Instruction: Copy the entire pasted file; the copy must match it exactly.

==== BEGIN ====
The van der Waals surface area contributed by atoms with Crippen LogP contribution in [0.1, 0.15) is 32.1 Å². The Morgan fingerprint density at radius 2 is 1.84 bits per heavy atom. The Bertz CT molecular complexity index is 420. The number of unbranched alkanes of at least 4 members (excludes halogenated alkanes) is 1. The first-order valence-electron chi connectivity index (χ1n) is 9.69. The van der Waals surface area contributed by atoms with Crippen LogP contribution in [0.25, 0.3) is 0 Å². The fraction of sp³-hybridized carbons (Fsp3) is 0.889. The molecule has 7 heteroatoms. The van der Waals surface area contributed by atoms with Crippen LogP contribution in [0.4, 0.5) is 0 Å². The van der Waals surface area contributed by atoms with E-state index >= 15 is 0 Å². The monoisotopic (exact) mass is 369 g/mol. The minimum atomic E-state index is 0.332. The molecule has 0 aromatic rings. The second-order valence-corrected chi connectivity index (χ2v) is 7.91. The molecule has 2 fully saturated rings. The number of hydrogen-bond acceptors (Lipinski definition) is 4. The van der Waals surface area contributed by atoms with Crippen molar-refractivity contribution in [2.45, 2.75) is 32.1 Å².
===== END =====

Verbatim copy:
The van der Waals surface area contributed by atoms with Crippen LogP contribution in [0.1, 0.15) is 32.1 Å². The Morgan fingerprint density at radius 2 is 1.84 bits per heavy atom. The Bertz CT molecular complexity index is 420. The number of unbranched alkanes of at least 4 members (excludes halogenated alkanes) is 1. The first-order valence-electron chi connectivity index (χ1n) is 9.69. The van der Waals surface area contributed by atoms with Crippen LogP contribution in [0.25, 0.3) is 0 Å². The fraction of sp³-hybridized carbons (Fsp3) is 0.889. The molecule has 7 heteroatoms. The van der Waals surface area contributed by atoms with Crippen LogP contribution in [0.4, 0.5) is 0 Å². The van der Waals surface area contributed by atoms with E-state index >= 15 is 0 Å². The monoisotopic (exact) mass is 369 g/mol. The minimum atomic E-state index is 0.332. The molecule has 0 aromatic rings. The second-order valence-corrected chi connectivity index (χ2v) is 7.91. The molecule has 2 fully saturated rings. The number of hydrogen-bond acceptors (Lipinski definition) is 4. The van der Waals surface area contributed by atoms with Crippen molar-refractivity contribution in [2.45, 2.75) is 32.1 Å².